HPE Discover is always an occasion that the NonStop community looks forward to and with the event going virtual, HPE met our expectations …
One of the benefits of living in Colorado is that the weather is truly a hit or miss circumstance. For the past week we have ventured out into morning sunshine only to be pelted a few hours later by heavy rain and yes, hail. Whether it’s ducking back into stores that happen to be open or jumping into our vehicles it doesn’t really make a difference. Living in Colorado, alongside the Rocky Mountains, means making adjustments quickly in response to changing circumstances no matter what plans were in place. And yet, after checking with the locals, apparently Colorado enjoys more sunny days than just about any place else in USA.
Among the many changes of circumstance that the global pandemic has brought about is that for Information Technologists the big-tent marketing events put on by major vendors have undergone change that will likely live on well after any sense of normalcy returns. Nowhere was this more apparent than with HPE’s annual trek to Las Vegas for HPE Discover. It may be June and the weather may be openly hostile but every year for as long as Margo and I have been associated with HPE, there has been an event in Las Vegas. And we have travelled to each and every one of them beginning with HPTF 2008!
For 2020, with the global pandemic still in full swing, HPE Discover 2020 became a virtual event and I have to say the effort made by HPE to ensure a sense of community paid off handsomely. From the early press, analyst and influencer briefings that began early Monday on through to numerous entertaining sessions with HPE executives along with industry and sporting personalities were very well prepared and interesting – I even had the chance to ask questions of Susie Wolff and Felipe Massa of the Formula E Venturi team, of which HPE is one of the sponsors.
I have to admit I went into the week a little wary of how it would be received. I also have to admit that I wasn’t all that upbeat about this event’s prospects of attracting a crowd. And was I wrong. Numbers were clearly up across the board – if you hadn’t registered for the hands-on labs that were being held that week then you were plain out of luck. They were essentially oversubscribed even as I am still unsure what a virtual hands-on really means other than what I did hear back from those who managed to participate. There were dedicated systems set up for the purpose and these virtual attendees got real world experience with newly announced software.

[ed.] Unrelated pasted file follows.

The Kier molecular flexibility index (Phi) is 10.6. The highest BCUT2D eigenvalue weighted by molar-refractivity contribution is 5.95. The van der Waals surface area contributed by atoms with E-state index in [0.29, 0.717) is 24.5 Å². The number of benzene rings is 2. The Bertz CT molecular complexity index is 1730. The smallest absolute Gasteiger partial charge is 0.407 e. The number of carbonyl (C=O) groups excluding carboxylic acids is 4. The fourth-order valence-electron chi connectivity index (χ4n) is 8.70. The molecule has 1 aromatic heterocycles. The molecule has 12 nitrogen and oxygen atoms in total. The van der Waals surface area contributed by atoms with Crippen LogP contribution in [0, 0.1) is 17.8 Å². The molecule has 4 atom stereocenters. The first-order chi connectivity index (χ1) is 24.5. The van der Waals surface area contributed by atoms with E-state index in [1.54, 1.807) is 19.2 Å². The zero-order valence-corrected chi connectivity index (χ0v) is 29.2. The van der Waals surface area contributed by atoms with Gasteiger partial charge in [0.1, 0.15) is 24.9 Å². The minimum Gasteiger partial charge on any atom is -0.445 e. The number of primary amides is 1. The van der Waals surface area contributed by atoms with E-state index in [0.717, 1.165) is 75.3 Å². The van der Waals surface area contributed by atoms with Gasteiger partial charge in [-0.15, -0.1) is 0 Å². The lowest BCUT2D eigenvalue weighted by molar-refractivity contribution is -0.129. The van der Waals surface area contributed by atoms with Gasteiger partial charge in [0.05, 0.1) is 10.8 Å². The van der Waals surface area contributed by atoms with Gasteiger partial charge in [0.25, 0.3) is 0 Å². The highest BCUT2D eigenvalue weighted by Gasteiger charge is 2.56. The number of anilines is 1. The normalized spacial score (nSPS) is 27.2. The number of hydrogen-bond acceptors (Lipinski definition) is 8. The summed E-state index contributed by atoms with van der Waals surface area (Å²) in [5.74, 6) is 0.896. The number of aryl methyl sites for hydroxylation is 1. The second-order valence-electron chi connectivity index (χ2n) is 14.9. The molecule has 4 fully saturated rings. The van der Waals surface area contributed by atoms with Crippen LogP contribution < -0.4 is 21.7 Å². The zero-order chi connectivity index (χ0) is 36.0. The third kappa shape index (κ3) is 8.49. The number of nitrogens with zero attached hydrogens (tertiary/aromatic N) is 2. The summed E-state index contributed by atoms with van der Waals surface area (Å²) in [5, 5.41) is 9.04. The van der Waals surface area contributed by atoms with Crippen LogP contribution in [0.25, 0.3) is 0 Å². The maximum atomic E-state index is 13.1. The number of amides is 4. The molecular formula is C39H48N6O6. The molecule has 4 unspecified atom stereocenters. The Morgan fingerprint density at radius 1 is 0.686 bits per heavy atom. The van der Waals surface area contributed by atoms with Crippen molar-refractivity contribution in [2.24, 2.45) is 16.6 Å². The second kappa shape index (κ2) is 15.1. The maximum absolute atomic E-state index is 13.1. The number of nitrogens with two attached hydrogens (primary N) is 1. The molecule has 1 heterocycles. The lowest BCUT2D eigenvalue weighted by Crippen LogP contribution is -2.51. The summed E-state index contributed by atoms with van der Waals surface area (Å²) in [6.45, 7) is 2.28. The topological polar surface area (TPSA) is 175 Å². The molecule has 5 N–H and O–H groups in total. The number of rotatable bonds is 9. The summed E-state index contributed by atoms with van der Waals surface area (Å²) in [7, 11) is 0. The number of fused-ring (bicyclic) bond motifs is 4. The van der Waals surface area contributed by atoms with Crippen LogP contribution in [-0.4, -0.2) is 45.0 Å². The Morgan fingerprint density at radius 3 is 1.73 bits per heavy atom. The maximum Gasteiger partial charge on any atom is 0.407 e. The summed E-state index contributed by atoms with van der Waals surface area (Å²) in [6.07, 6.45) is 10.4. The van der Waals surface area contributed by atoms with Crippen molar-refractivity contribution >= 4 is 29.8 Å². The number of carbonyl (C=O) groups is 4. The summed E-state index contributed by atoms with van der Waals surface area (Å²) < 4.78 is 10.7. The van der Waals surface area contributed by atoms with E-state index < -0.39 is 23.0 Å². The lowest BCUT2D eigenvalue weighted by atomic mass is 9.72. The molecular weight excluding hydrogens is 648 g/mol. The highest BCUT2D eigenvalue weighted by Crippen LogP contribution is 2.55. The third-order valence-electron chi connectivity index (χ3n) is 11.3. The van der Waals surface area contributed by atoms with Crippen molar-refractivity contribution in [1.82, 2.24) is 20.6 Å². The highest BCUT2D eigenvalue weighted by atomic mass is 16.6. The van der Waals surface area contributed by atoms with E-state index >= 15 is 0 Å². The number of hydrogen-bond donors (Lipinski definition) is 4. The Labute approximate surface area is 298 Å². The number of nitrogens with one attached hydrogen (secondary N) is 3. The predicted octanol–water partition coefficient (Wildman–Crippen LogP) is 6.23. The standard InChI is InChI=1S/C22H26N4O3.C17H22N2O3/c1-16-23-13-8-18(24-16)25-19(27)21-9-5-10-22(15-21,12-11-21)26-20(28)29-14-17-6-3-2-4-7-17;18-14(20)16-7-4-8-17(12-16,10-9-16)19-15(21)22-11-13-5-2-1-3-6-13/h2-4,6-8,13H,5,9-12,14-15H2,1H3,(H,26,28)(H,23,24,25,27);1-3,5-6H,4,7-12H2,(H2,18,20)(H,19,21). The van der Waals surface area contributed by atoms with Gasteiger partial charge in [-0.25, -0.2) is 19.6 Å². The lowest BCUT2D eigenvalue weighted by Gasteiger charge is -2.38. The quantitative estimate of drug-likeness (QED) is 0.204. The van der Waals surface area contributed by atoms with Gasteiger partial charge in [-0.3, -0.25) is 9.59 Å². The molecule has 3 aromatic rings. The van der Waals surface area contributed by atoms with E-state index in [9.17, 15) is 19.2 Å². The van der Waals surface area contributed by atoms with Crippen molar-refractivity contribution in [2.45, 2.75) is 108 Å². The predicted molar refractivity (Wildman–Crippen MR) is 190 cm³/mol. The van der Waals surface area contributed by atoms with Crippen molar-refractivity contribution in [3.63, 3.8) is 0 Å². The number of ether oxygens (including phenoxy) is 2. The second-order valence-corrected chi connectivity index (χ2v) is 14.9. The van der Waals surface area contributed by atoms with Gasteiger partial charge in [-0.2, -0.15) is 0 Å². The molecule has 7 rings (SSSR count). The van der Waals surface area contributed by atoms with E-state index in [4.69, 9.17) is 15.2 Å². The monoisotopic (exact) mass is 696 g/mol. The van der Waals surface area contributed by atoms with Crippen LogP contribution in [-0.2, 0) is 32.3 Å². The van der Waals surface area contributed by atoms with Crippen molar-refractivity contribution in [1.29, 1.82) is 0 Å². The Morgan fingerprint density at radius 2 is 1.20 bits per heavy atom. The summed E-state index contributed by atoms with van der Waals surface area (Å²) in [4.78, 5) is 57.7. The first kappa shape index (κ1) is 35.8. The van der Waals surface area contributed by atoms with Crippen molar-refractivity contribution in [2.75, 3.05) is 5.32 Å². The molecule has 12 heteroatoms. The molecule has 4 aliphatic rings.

To say I had a change in perspective sums up my own experience. Once again the guest of HPE as a member of its influencer program, HPE manager Laura Mackay and her team went to great lengths to keep us all engaged and throughout the event there were numerous occasions where Laura simply invited us to log onto Zoom for “Bloom Networking Events” where there was no agenda other than each of us updating the others on what we were doing and then joining in on a free flowing exchange about our experiences to date. And yes, these sessions were held in good spirits and were fun … and we all enjoyed a kind of informal social even as some of our European colleagues were participating at very unfriendly hours.
We each received SWAGs from Laura and as in former times we each ripped into the package as it landed on our doorstep. Sweat pants, coffee mugs, a HPE custom Rubix Cube, Apple earphones, and more … but again, it was the opportunity to hear directly from the HPE team that held our attention. It had only been a few days earlier that HPE CEO Antonio Neri advised the world that he had tested positive for COVID-19 and yet, here we were, logged into the HPE network, listening to Antonio early Monday morning as he held a press and analyst pre-briefing on the as-a-Service and HPE GreenLake news that HPE was releasing at Discover Virtual Experience.
All under NDA, of course, until early morning the next day when Antonio gave his keynote address. I have to admit there was more than one of us caught by surprise over the steps HPE was taking to truly differentiate itself from the competition. HPE is now one year into a three year program whereby it is focusing all of its energies on becoming the edge-to-cloud platform “as-a-Service” company. “Edge to Cloud, delivered as a service is the right solution for today,” said Antonio. “Furthermore, we are entering the age of insight; more informed doesn’t mean more intelligent. The edge is where we live and work (and now we are delivering) on the next wave – bringing the cloud experience deep inside the core; to the data center.”
In a separate presentation, Antonio said:
“I believe we are nearing the end of the information era, which focused on generating and collecting massive amounts of data—data that could not be brought together to create timely insights and actions to change our future.
“The next decade must be about insights and discoveries that are shared and elevate the greater well-being of every human being on this planet.